Annual report pursuant to Section 13 and 15(d)


12 Months Ended
Dec. 31, 2013
Loss Contingency [Abstract]  
The Louisiana Department of Revenue (“LDR”) is disputing Gulfport’s severance tax payments to the State of Louisiana from the sale of oil under fixed price contracts during the years 2005 through 2007. The LDR maintains that Gulfport paid approximately $1.8 million less in severance taxes under fixed price terms than the severance taxes Gulfport would have had to pay had it paid severance taxes on the oil at the contracted market rates only. Gulfport has denied any liability to the LDR for underpayment of severance taxes and has maintained that it was entitled to enter into the fixed price contracts with unrelated third parties and pay severance taxes based upon the proceeds received under those contracts. Gulfport has maintained its right to contest any final assessment or suit for collection if brought by the State. On April 20, 2009, the LDR filed a lawsuit in the 15th Judicial District Court, Lafayette Parish, in Louisiana against Gulfport seeking $2.3 million in severance taxes, plus interest and court costs. Gulfport filed a response denying any liability to the LDR for underpayment of severance taxes. The LDR had taken no further action on this lawsuit since filing its petition other than propounding discovery requests to which Gulfport has responded. Since serving discovery requests on the LDR and receiving the LDR's responses in 2012, there has been no further activity on the case and no trial date has been set.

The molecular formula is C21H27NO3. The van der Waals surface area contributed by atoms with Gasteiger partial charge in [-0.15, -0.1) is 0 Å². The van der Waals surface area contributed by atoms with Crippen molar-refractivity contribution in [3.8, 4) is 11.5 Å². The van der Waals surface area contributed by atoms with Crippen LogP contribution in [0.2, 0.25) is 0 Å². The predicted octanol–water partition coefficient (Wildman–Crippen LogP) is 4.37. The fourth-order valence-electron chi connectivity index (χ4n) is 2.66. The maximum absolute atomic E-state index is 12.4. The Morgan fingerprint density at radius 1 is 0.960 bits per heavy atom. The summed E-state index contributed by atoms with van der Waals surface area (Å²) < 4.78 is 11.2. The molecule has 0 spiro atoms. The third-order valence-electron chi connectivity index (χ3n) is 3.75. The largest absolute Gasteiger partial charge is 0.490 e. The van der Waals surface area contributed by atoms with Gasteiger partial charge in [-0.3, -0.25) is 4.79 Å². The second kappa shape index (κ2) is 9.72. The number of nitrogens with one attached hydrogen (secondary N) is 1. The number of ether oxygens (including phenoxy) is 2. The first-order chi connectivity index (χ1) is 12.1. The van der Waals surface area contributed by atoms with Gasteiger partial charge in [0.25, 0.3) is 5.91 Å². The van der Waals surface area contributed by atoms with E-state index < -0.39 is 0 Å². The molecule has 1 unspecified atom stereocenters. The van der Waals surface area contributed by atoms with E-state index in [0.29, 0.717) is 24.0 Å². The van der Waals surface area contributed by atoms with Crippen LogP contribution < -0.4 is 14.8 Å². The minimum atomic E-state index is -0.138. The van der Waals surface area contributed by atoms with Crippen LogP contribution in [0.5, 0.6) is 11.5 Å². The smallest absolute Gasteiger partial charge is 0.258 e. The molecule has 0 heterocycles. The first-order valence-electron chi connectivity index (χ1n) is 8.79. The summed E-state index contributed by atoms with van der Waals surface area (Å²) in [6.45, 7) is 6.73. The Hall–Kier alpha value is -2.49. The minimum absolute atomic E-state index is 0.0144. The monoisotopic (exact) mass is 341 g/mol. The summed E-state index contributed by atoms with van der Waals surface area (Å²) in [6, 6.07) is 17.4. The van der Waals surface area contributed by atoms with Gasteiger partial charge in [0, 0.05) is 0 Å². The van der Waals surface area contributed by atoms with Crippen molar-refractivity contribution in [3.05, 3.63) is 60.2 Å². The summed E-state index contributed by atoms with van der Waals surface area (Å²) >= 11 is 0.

In December 2010, the LDR filed two identical lawsuits against Gulfport in different venues (the 15th Judicial District Court and the 19th Judicial Court) to recover allegedly underpaid severance taxes on crude oil for the period January 1, 2007 through December 31, 2010, together with a claim for attorney’s fees. The petitions do not make any specific claim for damages or unpaid taxes. As with the lawsuit filed by the LDR in 2009 discussed in the paragraph above, Gulfport denies all liability and will vigorously defend the lawsuit. The LDR filed motions to stay the lawsuits before Gulfport filed any responsive pleadings. After years of no activity on either of these lawsuits, the LDR recently moved to dismiss one of the identical lawsuits it filed in the 19th Judicial District Court in 2010, amended the petition it filed in the 15th Judicial District Court in 2010 and served discovery requests on Gulfport. The LDR asserts that Gulfport underpaid severance taxes by nearly $12 million from 2007 to 2010. The LDR also asserts that Gulfport owes an additional $4.4 million and may be subject to additional penalties. In 2013, the LDR asserted that Gulfport owes additional severance taxes in connection with the cash settlements it received to terminate forward sales contracts. The LDR's claims are still in their infancy and there has been no formal discovery. Gulfport maintains that the LDR's claims are not well-grounded in fact or law and intends to aggressively defend the lawsuits.